Most - but not all - of that pressure comes from the growth of ecommerce, which continues to rise in the US around 15% every quarter with no end in sight, according to government statistics.

Combine that with clearly changing consumer shopping habits – a Saturday afternoon at the mall just isn't what it used to be for many shoppers – and many brick and mortar retailers are in trouble.

During 2017 we saw complete bankruptcies, in relatively healthy economic times, from chains such as HH Gregg and The Sports Authority, while net store closings were in the 2500 range (8500 closings versus 6000 openings).

It may get worse in 2018, with real estate firm Cushman and Wakefield estimating closings will hit the 12,000 level this year (see Toys R Us).

Of course, much of this can be attributed to Amazon, which continues to grow at faster rates (20+%) than overall ecommerce sales, meaning it is rapidly gaining share. A new term even entered our retail vocabulary as a result of this: being "Amazoned."

But it isn't only retailers that are struggling. Many consumer goods companies, from Mattel to Campbell's Soup, are also under pressure from poor or even negative growth, in part as consumers in the grocery sector move away from traditional consumer packaged goods and the "center aisle" areas of the store towards fresher fare.

All that pressure is leading to change, naturally enough. Nike, for example, says it wants to double the percentage of goods sold on-line directly to customers, and wants to develop real-time visibility into its retail partner inventories so that it can point consumers to the right outlet.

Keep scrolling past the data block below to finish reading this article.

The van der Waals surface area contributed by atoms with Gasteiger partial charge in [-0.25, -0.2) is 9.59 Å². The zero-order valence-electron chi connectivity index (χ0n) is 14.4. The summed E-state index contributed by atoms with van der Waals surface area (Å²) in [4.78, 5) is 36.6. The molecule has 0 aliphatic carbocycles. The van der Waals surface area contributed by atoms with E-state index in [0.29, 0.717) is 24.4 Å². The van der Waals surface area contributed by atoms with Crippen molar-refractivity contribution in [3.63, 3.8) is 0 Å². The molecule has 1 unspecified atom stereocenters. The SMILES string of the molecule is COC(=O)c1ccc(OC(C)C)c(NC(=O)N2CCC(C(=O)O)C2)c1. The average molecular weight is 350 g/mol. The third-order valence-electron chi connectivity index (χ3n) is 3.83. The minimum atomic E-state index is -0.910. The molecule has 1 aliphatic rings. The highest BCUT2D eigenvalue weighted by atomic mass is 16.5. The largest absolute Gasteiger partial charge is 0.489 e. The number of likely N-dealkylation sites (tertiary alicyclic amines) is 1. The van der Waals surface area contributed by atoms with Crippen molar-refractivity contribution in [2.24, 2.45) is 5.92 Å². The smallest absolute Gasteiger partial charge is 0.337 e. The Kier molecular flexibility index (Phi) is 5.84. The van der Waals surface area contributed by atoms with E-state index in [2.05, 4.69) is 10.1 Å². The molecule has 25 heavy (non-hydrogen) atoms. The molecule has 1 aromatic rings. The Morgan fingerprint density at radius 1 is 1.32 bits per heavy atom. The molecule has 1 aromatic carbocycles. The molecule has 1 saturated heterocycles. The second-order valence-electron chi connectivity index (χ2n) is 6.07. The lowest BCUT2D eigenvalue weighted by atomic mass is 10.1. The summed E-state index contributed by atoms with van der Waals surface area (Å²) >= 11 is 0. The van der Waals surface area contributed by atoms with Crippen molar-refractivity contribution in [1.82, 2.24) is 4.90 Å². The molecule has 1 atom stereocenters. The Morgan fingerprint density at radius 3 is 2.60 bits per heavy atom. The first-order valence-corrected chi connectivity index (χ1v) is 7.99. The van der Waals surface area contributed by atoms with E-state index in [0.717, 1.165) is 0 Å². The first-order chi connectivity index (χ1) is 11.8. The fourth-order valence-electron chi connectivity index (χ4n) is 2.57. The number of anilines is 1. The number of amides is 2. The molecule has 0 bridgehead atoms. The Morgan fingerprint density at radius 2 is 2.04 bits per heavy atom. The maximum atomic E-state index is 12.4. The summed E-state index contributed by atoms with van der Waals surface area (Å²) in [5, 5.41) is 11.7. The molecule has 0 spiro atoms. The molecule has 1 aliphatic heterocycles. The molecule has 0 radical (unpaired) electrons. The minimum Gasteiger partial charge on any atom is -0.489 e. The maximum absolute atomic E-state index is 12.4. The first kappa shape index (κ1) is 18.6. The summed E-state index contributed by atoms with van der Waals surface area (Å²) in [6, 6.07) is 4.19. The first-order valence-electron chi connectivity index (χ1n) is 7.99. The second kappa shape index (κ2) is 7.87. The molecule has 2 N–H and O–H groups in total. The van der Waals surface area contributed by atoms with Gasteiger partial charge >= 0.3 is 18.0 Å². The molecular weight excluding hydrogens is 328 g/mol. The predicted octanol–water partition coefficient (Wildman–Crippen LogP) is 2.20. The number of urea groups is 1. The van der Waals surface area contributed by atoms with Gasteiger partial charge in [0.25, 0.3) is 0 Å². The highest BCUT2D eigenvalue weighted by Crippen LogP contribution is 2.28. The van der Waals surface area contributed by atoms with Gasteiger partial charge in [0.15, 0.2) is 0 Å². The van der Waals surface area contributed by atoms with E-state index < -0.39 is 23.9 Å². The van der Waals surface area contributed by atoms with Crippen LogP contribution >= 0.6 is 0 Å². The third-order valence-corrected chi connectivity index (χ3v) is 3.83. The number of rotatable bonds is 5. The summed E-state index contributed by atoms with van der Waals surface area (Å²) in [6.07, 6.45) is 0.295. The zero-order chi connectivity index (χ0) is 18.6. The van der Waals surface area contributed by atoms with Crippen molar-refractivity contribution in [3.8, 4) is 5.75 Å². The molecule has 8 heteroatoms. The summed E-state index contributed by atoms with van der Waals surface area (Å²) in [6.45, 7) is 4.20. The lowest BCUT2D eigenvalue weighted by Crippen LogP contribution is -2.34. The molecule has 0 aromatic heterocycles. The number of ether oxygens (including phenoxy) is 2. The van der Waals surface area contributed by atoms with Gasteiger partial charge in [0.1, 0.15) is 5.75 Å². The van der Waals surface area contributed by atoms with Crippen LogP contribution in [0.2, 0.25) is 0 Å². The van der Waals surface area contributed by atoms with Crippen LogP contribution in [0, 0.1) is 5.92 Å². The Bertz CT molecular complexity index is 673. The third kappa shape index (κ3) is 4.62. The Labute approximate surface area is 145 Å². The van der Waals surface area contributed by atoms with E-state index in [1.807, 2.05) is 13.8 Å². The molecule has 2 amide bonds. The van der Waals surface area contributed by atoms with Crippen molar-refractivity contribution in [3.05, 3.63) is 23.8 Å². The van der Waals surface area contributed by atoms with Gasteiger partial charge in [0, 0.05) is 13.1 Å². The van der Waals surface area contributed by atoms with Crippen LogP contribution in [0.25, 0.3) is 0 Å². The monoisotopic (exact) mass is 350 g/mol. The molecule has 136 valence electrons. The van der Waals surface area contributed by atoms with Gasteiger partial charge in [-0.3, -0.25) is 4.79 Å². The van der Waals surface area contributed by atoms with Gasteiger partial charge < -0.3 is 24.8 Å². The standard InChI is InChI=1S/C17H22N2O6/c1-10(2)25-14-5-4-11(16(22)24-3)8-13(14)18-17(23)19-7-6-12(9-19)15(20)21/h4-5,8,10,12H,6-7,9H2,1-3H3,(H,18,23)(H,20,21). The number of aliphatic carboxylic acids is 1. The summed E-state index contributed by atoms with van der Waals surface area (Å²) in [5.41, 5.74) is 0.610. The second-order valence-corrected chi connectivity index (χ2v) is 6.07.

Even more consequentially, both Target and Walmart announced programs in 2017 designed to reduce supply chain variability associated with vendor shipments, notably on-time and fill rate performance. Both retail giants are tightening the requirements and increasing the penalties for underperformance, in moves that could have huge ramifications for the consumer goods to retail supply chain.

The survey was promoted to SCDigest readers, along with support from RVCF (Retail Value Chain Federation), which encouraged its members to participate. In addition, the research was supported by our friends at Compliance Networks, a well-known provider of retail vendor performance management solutions.

All told, SCDigest received survey responses from 44 retailers, about 165 consumer goods manufacturers, and 60 from the "other" category.

Having taken up all this space with an admittedly lengthy intro, I am going to this week just give some highlights of the data relative to the controversial subject of retail chargebacks – the fines retailers impose on vendors for failure to meet various requirements relative to shipments, from labeling issues to late or partial deliveries. In a sense, chargebacks are a leading indicator on the state of the vendor to retail supply chain, across several dimensions that should be clear.